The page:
“That’s something I learned before the season with our new (offensive line) coach,” Dillard told Cover1 Tuesday at the Senior Bowl. “I just for some reason had never tried that before and I’d just kind of done the whole backpedal, two-hand punch every single time for two years and kind of added some variety.”

Miller drilled fresh techniques and new moves this year. The product was an offensive line that gave up just 13 sacks in 2018 – an average of one per game – and helped key Minshew’s record-setting passing season.

“We do a lot of independent hand movements, hand placement, punching techniques,” said Miller, a former Valdosta State running back who spent a large part of his coaching career at NCAA Division II and III schools before climbing to the FBS and Nevada in 2017. “And I tell people, I’ve been doing this for a long time with those guys. I just happen to have freak shows doing it now.

Like Corbett before him, Dillard comes from an Air Raid system that puts its offensive linemen in notably wider splits – an idea hatched long ago by WSU coach Mike Leach and Air Raid founder Hal Mumme. While Minshew adjusts to more traditional NFL concepts this week at the Senior Bowl, such as taking snaps under center, Dillard will need to show scouts he can play within closer proximity to his fellow blockers.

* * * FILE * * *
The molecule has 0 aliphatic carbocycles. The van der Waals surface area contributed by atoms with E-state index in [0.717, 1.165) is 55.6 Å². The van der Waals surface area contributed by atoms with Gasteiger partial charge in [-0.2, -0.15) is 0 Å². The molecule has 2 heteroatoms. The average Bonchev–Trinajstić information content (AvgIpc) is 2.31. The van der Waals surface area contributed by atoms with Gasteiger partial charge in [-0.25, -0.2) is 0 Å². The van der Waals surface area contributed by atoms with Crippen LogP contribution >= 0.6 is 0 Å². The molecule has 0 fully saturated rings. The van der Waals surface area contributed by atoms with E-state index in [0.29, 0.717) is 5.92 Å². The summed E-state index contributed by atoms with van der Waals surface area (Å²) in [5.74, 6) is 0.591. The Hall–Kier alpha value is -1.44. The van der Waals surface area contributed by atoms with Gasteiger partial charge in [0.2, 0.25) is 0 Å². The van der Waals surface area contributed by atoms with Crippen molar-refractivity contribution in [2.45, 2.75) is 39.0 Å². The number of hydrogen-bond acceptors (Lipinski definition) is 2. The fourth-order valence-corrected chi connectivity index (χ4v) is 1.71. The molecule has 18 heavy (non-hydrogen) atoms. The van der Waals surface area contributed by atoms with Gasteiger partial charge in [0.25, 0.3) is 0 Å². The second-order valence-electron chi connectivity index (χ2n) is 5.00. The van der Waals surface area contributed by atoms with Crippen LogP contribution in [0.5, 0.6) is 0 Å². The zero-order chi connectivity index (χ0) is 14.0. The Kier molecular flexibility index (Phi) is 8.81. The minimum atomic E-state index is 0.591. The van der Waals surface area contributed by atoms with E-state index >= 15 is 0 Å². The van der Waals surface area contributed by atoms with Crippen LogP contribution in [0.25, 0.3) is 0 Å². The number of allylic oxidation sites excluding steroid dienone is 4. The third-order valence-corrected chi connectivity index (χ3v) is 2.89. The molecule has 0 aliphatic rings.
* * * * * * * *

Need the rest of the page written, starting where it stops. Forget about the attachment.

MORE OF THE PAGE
That’s supposedly for an obstacle for Air Raid O-linemen, but Miller would point to a few who’ve made the transition successfully. Former Texas A&M offensive linemen Luke Joeckel played in a high-volume passing offense and Corbett, who played in Matt Mumme’s Nevada Air Raid, was one of the first 40 players off the board last season.

“I kind of think that’s like the dumbest thing I’ve ever heard,” Miller said. “… The guy learned how to move in a three-foot space and cover somebody up that was faster than him, so we’ve just enhanced their ability to move their feet. I think the biggest challenge is they just step on each other a little bit, but they’ll get used to it.”

If early reports from the Senior Bowl are accurate, Dillard already has.